News updates for the week of December 18, 2012


Prejudiced Against Embalming?


For many years I have expressed a belief to my mortuary personnel, others and in articles written for our international audience: “Embalming is our best-known method of presenting a deceased person in state well through the memorial event.”

When colleges with funeral service programs educate students that embalming is performed to protect public health — and are tested accordingly — graduates believe it to be true. Unfortunately, rules often are influenced by self-serving practitioners of death care and made into law by bureaucratic legislators.

Over the years, funeral directors have told families (even without specific laws) that embalming must be authorized to protect the public health in viewing circumstances.

I have also been critical regarding laws in certain states that are insensible and indefensible that prohibit the serving or consumption of food within a funeral establishment such as The Commonwealth of Massachusetts Rule No. 39: IN ORDER TO PRESERVE THE PUBLIC HEALTH, NO licensed funeral director, embalmer, assistant, or other employee or attendant of a funeral directing establishment shall provide, handle, or serve any food or liquid refreshments in connection with any burial or funeral. THIS NOTICE MUST BE CONSPICUOUSLY DISPLAYED.

Other northeast states such as Pennsylvania, New York, New Jersey and Massachusetts have similar laws, yet the majority of states have no such rules without any issues. It is easy to conclude that concerns and laws with no basis of truth can be promulgated when self-serving matters arise with and among colleagues. Given that most social and business gatherings of people often include refreshments of sorts on a regular basis, why would funeral directors resist this desire because “we are funeral directors, not food merchants”? But many are outspoken that they do not want the mess or bother on their premises! Staff lunches and other foods are typically consumed and often in back-room settings — are we being exposed to health risks?

The greatest service we can provide to those who grieve is honest, comforting care and support. This means being truthful about basics and options of available choices. We should never imply the substance of a law for our personal preference or convenience, especially when it is not truthful.

When funeral directors deny the families and friends they serve the opportunity to view their decedent in state, unless embalming is authorized — proclaiming “To Protect The Public Health” is not truthful!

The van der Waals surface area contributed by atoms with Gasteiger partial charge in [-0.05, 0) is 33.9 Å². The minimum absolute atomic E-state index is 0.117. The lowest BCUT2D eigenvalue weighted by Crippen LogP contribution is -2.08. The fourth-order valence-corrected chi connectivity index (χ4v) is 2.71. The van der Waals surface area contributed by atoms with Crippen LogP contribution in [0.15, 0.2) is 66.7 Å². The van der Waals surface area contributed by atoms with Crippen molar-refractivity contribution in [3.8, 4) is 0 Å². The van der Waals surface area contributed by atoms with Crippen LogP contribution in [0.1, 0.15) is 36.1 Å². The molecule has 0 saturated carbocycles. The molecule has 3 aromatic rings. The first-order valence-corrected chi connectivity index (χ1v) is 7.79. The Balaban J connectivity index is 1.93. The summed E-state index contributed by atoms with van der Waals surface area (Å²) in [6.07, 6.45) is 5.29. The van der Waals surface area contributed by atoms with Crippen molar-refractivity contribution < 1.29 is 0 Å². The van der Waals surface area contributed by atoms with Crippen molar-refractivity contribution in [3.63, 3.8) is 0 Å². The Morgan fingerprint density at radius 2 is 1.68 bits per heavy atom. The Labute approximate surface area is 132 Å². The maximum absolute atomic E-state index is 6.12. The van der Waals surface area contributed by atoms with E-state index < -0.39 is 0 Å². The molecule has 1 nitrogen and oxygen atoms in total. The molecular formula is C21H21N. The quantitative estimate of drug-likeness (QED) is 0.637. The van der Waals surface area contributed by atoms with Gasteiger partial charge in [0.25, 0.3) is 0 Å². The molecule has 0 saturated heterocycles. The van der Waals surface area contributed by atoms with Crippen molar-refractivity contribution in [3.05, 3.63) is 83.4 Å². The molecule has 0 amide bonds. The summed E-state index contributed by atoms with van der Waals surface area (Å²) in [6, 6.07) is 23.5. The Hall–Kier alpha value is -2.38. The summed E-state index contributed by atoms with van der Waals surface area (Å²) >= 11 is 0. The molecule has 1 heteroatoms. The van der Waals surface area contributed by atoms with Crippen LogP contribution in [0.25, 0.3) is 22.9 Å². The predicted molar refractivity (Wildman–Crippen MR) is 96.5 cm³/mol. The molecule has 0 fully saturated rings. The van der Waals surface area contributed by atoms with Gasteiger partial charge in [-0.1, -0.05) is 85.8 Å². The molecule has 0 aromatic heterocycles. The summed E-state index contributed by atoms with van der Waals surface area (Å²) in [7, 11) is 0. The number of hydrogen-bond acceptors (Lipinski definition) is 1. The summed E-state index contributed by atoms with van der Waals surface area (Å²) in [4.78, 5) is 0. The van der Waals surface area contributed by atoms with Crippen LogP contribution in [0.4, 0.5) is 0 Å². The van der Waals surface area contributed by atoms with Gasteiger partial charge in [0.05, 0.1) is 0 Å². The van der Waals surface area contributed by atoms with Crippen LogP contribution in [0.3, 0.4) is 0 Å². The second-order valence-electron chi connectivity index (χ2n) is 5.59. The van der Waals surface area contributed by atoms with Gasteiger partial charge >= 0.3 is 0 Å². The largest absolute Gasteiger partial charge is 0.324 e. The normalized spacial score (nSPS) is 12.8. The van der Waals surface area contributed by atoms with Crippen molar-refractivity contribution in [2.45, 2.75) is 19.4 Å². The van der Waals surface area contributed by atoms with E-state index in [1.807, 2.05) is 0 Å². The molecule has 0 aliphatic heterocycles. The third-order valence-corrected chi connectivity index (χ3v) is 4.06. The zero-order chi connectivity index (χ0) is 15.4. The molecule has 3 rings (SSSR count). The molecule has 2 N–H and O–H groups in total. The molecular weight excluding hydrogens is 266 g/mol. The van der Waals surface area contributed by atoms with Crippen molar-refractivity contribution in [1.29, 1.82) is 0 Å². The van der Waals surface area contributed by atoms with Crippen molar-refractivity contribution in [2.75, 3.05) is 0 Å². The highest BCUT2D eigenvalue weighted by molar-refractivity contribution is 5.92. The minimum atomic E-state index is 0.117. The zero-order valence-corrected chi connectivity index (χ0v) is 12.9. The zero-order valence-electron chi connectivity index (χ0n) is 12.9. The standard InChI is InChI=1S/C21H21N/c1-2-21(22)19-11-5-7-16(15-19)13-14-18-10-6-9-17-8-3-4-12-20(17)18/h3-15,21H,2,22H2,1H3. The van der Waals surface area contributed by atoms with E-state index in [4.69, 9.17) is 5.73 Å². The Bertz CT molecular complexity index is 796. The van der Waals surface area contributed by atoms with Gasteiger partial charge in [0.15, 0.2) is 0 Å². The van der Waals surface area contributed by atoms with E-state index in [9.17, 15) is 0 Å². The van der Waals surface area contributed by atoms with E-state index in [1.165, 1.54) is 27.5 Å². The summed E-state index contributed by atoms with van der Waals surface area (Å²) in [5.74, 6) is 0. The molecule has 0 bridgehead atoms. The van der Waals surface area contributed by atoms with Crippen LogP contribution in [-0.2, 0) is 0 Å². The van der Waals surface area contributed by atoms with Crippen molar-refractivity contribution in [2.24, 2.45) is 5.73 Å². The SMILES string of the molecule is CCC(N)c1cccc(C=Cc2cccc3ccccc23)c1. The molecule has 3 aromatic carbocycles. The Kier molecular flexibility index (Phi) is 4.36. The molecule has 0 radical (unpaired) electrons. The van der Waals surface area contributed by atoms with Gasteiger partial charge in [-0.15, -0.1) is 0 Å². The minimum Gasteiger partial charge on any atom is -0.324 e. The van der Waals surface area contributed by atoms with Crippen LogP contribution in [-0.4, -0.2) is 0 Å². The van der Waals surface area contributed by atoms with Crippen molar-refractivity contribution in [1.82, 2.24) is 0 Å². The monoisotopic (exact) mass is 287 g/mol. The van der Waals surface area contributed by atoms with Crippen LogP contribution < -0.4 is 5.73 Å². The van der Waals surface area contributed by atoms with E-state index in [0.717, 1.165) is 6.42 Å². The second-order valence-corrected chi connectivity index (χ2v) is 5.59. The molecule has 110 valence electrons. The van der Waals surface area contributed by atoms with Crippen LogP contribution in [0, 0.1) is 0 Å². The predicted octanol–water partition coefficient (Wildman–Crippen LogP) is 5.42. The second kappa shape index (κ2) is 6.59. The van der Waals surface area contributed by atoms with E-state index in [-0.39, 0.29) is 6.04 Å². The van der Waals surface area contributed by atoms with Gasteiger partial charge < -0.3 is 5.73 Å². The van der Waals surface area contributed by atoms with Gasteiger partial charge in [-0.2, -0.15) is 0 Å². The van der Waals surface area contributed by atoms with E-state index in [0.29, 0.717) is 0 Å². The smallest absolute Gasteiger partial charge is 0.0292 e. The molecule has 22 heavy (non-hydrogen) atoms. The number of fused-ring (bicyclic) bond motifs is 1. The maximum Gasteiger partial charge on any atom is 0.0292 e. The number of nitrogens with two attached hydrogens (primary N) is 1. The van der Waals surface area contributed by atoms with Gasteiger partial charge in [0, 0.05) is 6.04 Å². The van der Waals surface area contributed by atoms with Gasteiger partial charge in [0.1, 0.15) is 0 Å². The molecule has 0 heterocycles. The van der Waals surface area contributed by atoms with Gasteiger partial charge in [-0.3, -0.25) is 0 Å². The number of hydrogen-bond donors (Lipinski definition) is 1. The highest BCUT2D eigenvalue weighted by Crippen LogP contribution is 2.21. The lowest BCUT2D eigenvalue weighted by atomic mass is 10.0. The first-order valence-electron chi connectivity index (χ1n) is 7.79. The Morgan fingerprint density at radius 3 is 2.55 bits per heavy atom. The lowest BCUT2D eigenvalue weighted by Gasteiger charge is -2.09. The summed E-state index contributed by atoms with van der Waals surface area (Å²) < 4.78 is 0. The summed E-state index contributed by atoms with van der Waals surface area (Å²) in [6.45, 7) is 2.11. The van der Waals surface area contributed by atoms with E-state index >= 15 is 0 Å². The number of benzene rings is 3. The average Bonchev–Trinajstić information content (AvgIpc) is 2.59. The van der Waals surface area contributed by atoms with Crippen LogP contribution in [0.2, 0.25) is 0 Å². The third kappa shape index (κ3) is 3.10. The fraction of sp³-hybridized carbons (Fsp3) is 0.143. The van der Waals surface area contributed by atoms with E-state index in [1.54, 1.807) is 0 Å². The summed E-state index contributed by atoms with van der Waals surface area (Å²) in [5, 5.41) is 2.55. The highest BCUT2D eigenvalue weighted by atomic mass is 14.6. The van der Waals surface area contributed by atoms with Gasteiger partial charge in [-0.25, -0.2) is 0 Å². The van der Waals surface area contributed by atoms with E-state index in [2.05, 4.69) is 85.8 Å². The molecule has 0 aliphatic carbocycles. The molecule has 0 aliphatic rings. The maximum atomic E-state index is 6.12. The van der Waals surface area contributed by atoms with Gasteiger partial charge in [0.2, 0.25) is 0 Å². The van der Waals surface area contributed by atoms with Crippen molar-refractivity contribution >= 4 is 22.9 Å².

When the basis of truth is compromised by colleges professing to educate honestly, their methods are worthy of exposure and correction. This example should draw attention to unfair use of rules and laws. The offering and provision of food with a funeral home is common in most states. If certain funeral providers decline, that’s their prerogative. But in no way should they interfere with competitors eager and willing to provide these desired and appropriate services!

When we get caught up in ideas and beliefs regarding decedent care, we should remember that people around the world don’t die differently than in America. Refrigeration is often the primary method of holding and controlling natural decomposition. The primary problem with this subject is that colleges teach death care apparently without information regarding refrigeration techniques to stabilize the body and methods to control odor and effectively apply cosmetics for favorable viewing without embalming. We recognize that hospitals, medical examiner/coroner facilities typically have refrigeration to hold bodies in their custody.

I understand the position of a funeral director desirous of embalming whenever and as soon as possible. To place a decedent in state in the best possible form and condition is a competitive issue. Attendees will compare the “general appearance” accomplished by one firm versus another. And, it makes sense. Therefore, each provider should have access to refrigeration, embalming and alternate methods of preparation.

 

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